Manure has become a sticky subject. Regulators and environmental groups have taken considerable interest in protecting surface and groundwater quality from the runoff impacts of manure from dairies.
In California?s central valley, the Water Board has new requirements for dairies that will be phased in over the next five years. There will be a manifest system for any manure sent offsite. If manure is reused onsite (applied to
agricultural fields), an elaborate calculation has to be made to determine if it is being applied in agronomic proportions (more nitrogen/nutrients not applied to lands than will be taken up by the specific crop).
Business Environmental Resource Center
From: GreenYes@no.address [mailto:GreenYes@no.address] On Behalf Of Alan Muller
Sent: Sunday, November 11, 2007 6:05 PM
Subject: [GreenYes] Re: [horse shit incineration][GreenYes] The special beauty of the FTBOA-Global Green project horse manure [horse shit incineration]
Oh, my, what a crappy idea....
As far as I know, every sustainable agricultural system in human history has relied very significantly on returning manure to the fields/gardens as nutrients....
(Well, yes, some cultures have used dung for fuel for domestic cooking. Tibet? Plains Indians?)
Larry? How about some modern incarnation of "buffalo chips?" Why use pet coal to make "charcoal" briquettes? We could convert all those gas grill users to freeze-dried, shrink-wrapped, easy-lighting equine deposits.....
It's all a matter of selling a lifestyle...
At 07:53 PM 11/11/2007 -0500, LWheeler45@no.address wrote:
Published Nov. 11, 2007 7:30 am
Ocala Star Banner
Every rose has its thorn
Nothing personifies Marion County more than its horse farms. The sight of grazing mares and foals against a backdrop of rolling pastures and moss-draped oaks creates a picture-postcard portrait of our community that is a chamber of commerce dream. It's a living dream that also happens to create thousands of jobs and pump hundreds of millions of dollars into the local economy
each year, not to mention the visitors and sportsmen it attracts from the world over.
But, as the old proverb goes, every rose has its thorn.
The thorn, in this case, is mounds upon mounds of horse manure produced by the 50,000-plus horses that make Marion County the horse capital of the world. The county's 700-800 horse farms, in fact, produce an estimated 400,000 tons a year of the stinking stuff, about one-fourth of which the farms currently can't dispose of through existing methods. And that 100,000-ton surplus is more than an unsightly, odorous nuisance. It is an environmental hazard that pollutes our groundwater supply.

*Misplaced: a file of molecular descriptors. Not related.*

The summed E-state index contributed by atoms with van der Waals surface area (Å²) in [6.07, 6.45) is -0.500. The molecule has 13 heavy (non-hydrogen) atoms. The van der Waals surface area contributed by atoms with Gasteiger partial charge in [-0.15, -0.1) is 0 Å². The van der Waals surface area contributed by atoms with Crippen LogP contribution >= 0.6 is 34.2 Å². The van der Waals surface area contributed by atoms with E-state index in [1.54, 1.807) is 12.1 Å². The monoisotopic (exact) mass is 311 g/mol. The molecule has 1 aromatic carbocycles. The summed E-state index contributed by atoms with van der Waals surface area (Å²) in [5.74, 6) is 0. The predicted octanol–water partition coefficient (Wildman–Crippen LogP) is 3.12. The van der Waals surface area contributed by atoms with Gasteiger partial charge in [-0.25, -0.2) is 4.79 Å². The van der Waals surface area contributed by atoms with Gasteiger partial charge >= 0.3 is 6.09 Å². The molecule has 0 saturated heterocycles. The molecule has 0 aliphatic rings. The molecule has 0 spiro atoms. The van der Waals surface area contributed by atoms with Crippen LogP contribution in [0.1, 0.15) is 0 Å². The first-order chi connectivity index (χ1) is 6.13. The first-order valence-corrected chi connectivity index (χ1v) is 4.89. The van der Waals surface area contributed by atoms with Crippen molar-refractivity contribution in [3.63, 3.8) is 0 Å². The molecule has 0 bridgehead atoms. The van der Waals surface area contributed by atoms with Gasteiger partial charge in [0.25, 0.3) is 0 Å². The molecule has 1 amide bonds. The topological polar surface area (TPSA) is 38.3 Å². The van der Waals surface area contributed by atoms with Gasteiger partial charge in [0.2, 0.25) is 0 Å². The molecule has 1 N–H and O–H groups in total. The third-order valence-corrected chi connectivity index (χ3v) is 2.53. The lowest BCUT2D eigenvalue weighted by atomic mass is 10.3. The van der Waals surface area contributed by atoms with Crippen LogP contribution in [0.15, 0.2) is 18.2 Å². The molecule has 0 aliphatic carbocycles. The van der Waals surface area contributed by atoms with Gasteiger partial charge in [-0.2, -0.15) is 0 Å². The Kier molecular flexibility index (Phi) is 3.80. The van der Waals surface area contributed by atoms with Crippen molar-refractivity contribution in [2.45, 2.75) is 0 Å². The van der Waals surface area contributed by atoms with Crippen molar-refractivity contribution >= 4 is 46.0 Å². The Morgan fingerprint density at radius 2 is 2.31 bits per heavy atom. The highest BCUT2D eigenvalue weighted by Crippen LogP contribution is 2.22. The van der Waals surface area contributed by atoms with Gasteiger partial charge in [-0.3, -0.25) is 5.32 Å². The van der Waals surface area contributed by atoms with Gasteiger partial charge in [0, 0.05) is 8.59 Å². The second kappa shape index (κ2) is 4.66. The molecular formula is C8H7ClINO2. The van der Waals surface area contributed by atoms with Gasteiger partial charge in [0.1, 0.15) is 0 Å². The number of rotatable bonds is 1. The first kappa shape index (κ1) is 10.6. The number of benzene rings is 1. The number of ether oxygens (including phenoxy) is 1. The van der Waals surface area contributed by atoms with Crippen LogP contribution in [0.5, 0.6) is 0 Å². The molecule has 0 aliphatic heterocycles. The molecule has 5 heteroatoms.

For the past decade the horse industry hereabouts has been on notice that it needed to do something about disposing of the excess manure in a environmentally responsible way. The pressure to finally do that is now intense as the county appears
ready to pass a stringent Springs Protection Act that will forbid stockpiling horse waste; enactment of the ordinance could come as early as late 2008. After much discussion and at least one failed, $2 million foray a few years back to address the manure quandary, the Florida Thoroughbred Breeders' and Owners' Association may have found a workable solution. It is a solution that proponents believe will be not only environmentally beneficial, but economically beneficial as well. All the better.
FTBOA announced earlier this month it has formed a partnership with Georgia-based Global Green Solutions, known as Florida Greensteam Equine Energy, to build an incineration plant that would burn horse "muck," the mix of manure, urine and stable bedding the farms produce. During the super-hot burning process, steam would be produced that, in turn, would generate electricity. The Florida Greensteam partners then hope to sell that
electricity to area power companies like Ocala Electric Utility and Florida Progress Energy.
FTBOA Executive Vice President Dick Hancock said the $20 million plant is expected to produce 10-12 megawatts of electricity, based on the 100,000 tons of excess horse waste. That, he said, is about enough to meet the power needs of a city the size of Williston. Hancock added that its developers believe the proposed plant could ultimately handle twice as much waste as is now planned, and the partners might approach local governments about taking on wood waste such as construction and yard debris. That could be a sorely needed relief valve for the county, in particular, as it struggles to make room at its fast-filling Baseline Landfill.
The special beauty of the FTBOA-Global Green project, at this point, is that it is not asking for on any governmental funding to move forward. Although the
partnership is applying for some state and federal alternative energy grants, it is looking to revenues from the sale of its electrical generation to pay off the two parties' investments.
As long as Marion County remains the horse capital of the world - and we pray that it does forever - there will be mountains of horse manure to contend with. Until now, it has been an accepted, if unpleasant, inconvenience and pollutant. But with protecting our diminishing groundwater supply from continuing pollution and unavoidable imperative, something had to give.
It is refreshing the FTBOA has not reneged on its long-standing pledge to find an acceptable, environmentally responsible solution to its organic pollution problem. At the same time, we understand this is a new and largely untested technology that may take time to get the kinks out of completely. Unfortunately, time isn't something the horse industry or our groundwater supply, and
particularly our precious springs, have in any semblance of abundance.
Every rose has its thorn, but if the FTBOA plan works, maybe our rose will smell just a little bit sweeter and our water will be little bit cleaner.